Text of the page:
Those who read or imagine ideological bias in my columns point to the fact that I write more about Rizal than Bonifacio, whose 150th birthday we commemorate this year. They may also find it significant that next to Rizal my favorite hero happens to be Apolinario Mabini, whose 150th birthday we celebrate next year.
I would write more about Bonifacio if I could, if there were more readily available primary sources, more documents actually written by the Katipunan Supremo. At the moment we have only a handful of Bonifacio letters handed down to history by Epifanio de los Santos, who found them in a chicken coop before the war. I’m keeping my fingers crossed that somewhere, somehow, more Bonifacio letters and documents are waiting to be found in some grandfather’s baul or aparador, but in the meantime why not use the 25 volumes of Rizal’s writings available to everyone in the original Spanish as well as translations in English, Filipino, Cebuano, Ilocano, etc.?
Mabini wrote a lot like Rizal, but he, too, remains largely unread because he is separated from our generation by dint of language. Much of Mabini’s writings remain in the original Spanish, and I am glad that an English translation of Mabini’s “Cartas Politicas” by Alfredo S. Veloso (limited mimeograph first edition, 1964) is made available to the public once more by Jose R. Perdigon, who has recently published an updated-edition “Apolinario Mabini: Testament and Political Letters” as the first in a series of “Fil-Hispanic Classics.” The National Historical Commission has reprinted a volume, “Letters of Mabini,” edited and with an introduction by then National Library Director Carlos Quirino a number of times, but the superior compilation is that published by then National Library Director Teodoro M. Kalaw in 1930.
The Quirino “Letters of Mabini” (National Heroes Commission, 1965) were drawn primarily from Kalaw’s 1930 volume, all the letters arranged chronologically and translated from the original Spanish. It is the Quirino edition of Mabini that often forms the first encounter between students and the hero often referred to as “The Sublime Paralytic” (whatever that means). Mabini is not yet available in Filipino. The 1965 publication unfortunately left out Kalaw’s comprehensive prologue as well as the thematic arrangement of Mabini’s 148 letters. Unlike the “Epistolario Rizalino” that contains letters to and from Rizal, the Mabini volume only contains Mabini’s letters, making us guess what he is replying to or what is the context for his letter. It will take a lot of research not only to compile the letters to Mabini but also to trace every letter to its source, if only to check the accuracy of transcription and translation.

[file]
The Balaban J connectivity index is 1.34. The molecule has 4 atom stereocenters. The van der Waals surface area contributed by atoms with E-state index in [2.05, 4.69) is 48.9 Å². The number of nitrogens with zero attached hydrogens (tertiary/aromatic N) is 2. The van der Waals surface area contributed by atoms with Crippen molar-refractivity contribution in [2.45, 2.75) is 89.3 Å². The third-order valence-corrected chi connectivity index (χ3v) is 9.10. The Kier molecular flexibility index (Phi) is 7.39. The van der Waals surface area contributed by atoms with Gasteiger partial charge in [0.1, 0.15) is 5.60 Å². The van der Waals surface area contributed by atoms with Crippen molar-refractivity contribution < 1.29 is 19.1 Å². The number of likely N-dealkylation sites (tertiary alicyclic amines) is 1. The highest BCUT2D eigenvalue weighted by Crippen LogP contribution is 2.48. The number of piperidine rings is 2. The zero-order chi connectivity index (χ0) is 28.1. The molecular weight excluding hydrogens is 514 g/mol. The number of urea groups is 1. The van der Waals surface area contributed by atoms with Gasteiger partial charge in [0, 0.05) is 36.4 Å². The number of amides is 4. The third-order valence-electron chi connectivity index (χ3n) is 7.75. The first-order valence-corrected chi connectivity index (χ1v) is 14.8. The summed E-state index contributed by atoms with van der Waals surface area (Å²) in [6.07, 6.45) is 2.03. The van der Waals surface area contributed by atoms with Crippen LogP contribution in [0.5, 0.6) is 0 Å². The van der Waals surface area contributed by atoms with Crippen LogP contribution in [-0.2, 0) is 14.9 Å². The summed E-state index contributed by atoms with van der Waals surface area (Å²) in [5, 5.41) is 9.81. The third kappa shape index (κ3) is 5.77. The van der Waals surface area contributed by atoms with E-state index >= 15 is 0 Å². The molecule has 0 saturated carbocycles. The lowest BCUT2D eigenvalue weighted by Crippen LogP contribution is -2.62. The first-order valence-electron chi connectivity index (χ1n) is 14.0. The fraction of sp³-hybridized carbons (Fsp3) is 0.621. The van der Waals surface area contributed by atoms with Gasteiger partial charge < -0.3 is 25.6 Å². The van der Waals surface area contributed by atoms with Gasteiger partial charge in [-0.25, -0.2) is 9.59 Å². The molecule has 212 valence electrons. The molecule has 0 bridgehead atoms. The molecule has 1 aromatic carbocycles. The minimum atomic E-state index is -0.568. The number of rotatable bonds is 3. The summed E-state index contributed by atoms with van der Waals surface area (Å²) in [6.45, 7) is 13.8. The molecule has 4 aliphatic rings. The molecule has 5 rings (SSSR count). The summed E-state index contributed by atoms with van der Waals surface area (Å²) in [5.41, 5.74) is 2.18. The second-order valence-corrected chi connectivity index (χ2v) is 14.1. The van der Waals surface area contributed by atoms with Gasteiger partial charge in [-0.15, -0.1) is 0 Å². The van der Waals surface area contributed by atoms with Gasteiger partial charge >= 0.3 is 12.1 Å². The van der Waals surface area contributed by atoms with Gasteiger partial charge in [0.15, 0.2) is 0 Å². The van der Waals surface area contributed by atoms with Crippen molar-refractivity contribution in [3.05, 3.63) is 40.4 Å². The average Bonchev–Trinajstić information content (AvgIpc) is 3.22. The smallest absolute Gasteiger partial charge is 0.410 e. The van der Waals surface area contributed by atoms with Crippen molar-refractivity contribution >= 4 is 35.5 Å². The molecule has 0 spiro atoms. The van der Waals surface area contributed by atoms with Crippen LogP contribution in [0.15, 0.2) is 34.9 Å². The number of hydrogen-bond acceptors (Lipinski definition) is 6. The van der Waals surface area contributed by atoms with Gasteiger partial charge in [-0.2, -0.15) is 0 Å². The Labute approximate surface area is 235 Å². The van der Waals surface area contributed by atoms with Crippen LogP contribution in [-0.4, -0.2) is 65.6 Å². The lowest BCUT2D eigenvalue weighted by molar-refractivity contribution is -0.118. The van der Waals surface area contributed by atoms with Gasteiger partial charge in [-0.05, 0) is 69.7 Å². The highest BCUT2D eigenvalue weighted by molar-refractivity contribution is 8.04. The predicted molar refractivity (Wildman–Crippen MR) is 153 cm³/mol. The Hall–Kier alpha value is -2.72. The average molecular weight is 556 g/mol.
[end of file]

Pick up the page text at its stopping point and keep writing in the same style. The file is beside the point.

Anyone who wants to write a new biography of Mabini or get to know him better should start with Cesar Majul—first the Mabini biography (1964) and a more engaging narrative of the development of Mabini’s ideas in the context of the Philippine revolution (1960). After Majul it is recommended that you dip into Kalaw, who has a different biographical outline. Kalaw divided Mabini’s life into seven principal periods: his student life; his campaign for reforms under Del Pilar and Rizal; his revolutionary involvement; his retirement following his fall from the Cabinet of Emilio Aguinaldo; his imprisonment in Manila (Calle Anda); his exile in Guam; and his return to the Philippines and death soon afterward.
Kalaw’s edition of Mabini’s letters is not just a chronological compilation but also a thematic arrangement that places the letters in the context of the various periods in the hero’s life. Those who think Kalaw was just a politician who was appointed to the National Library, a man who just put his name on the volumes of historical material published under his direction, should think twice and rediscover Kalaw the historian. For this, one can gain much from fellow scholar and Batangueño Teodoro A. Agoncillo, whose lecture “Historiography in the Age of Kalaw” is available in print.
When all the primary sources have been studied, then we can dig up all the secondary sources—for example, an article published in the Philippines Free Press in 1955 on the death of Mabini. Librado T. Austria interviewed Alejandro Mabini, then 76 years old, the hero’s brother who claimed that Mabini’s paralysis began in his youth when he got drenched in the rain in search of his pet horse. In the 1980s Mabini’s remains were exhumed and examined by a Dr. Pujalte of the National Orthopedic Hospital; the conclusion was that Mabini’s paralysis was caused by polio and not, as suggested by some, syphilis.
Alejandro Mabini said the breakfast and lunch of his brother Kaka Pole starting from when he was paralyzed consisted of a special gruel boiled in carabao’s milk. In the evening he took a light merienda or a glass of (carabao’s) milk. Alejandro narrated that on the afternoon of May 12, 1903, Kaka Pole asked for his milk. After tasting it, he flared up and accused Alejandro of giving him spoiled milk. The cause of Mabini’s death, according to the newspapers, was cholera that probably came from tainted carabao’s milk.
We can only hope that new works on Mabini will see print next year because he is but one of many underrated heroes who should be better known and appreciated.
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